Confidence means Competence
Does it happen to you to have the impression that others advance much faster in their careers?
What’s going on?
Your contribution is not being seen and recognized. Often people are simply not great at assessing competence and perceptions of competence are just as important for success as actual competence.
It’s difficult to disentangle actual drivers of performance, including how much luck and difficulty level played a role. Because of this, people tend to evaluate competence based on other factors, meaning you have to do more than produce results to convince them of your expertise.
One way to do this is by demonstrating confidence in your abilities.
A pioneering study from 1982 went over the connection between confidence and perceptions of competence. 2 Psychologists asked 48 subjects to rate the competence of 60 imaginary people who were facing a tennis game or a class final examination. Subjects received two crucial pieces of information: 1) what the imaginary people predicted their performance to be; then 2) the people’s “actual” performance.
After that, they had to rate each imaginary person’s competence.
It results that the person’s prediction had a strong influence on how subjects perceived their competence: Observers evaluated those who made optimistic predictions as much more competent than their modest contemporaries. Even with an optimistic forecast and a horrible result, they were still rated as almost twice as competent as those who accurately forecasted their poor performance.
This seems to suggest that if someone asks how you expect to perform, you should give a positive, confident response!
Over the last few decades, researchers have scrutinized the effects of projecting confidence versus modesty, gathering rather contradictory conclusions. This found that projecting confidence does lead to positive effects, but only when it is non-comparative. In other words: praising your competence seems to be fine as long as you do not claim that others are incompetent.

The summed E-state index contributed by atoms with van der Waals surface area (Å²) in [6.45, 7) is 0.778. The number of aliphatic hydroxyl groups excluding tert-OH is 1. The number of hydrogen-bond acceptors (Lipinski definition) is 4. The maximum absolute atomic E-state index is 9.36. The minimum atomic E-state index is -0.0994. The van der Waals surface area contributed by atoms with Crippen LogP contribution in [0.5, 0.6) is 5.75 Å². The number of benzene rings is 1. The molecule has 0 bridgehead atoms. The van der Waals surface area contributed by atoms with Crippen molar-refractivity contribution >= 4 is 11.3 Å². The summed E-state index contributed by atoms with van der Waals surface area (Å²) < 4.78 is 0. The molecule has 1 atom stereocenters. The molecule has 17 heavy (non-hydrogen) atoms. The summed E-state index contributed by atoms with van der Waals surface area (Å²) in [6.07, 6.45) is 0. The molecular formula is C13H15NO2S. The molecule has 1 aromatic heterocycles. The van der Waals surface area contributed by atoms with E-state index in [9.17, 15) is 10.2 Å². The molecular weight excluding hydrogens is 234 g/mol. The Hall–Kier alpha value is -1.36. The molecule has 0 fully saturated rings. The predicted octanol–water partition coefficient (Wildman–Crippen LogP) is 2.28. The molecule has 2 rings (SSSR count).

But why do people view confident others as more competent, even when their performance suggests otherwise?
We tend to believe what we are told, and to confirm our beliefs by selecting information that supports them. The term for this is confirmation bias. So if you project confidence, others tend to believe you know what you’re talking about, and they will then filter ambiguous information to fit their initial impression.
It’s instead unwise to project fake confidence when you know you won’t be able to have a good performance and being too modest likely won’t serve you well either. Modesty is regarded as hedging against possible failure and avoid critics.
If the expert doesn’t trust in his or her abilities, how could anyone else?
In order to convince others of your abilities, you should make it a habit to communicate that you are good at what you do even if it doesn’t always come easy. To be more authentic in demonstrating your confidence you have to convince yourself at first.
Ask yourself: What am I good at? What was my greatest success so far? Why should others be led by me? What do I know that they don’t?
If you want to ensure that your achievements are recognized, think about how your manager and colleagues see you and your abilities. Do you think they have a good sense of your competence and expertise? If not, you could demonstrate more confidence in your tasks, this doesn’t mean praising yourself at every opportunity; rather it means projecting an optimistic attitude.
By showing confidence in your abilities, you set yourself up to be recognized for your competence and your contributions.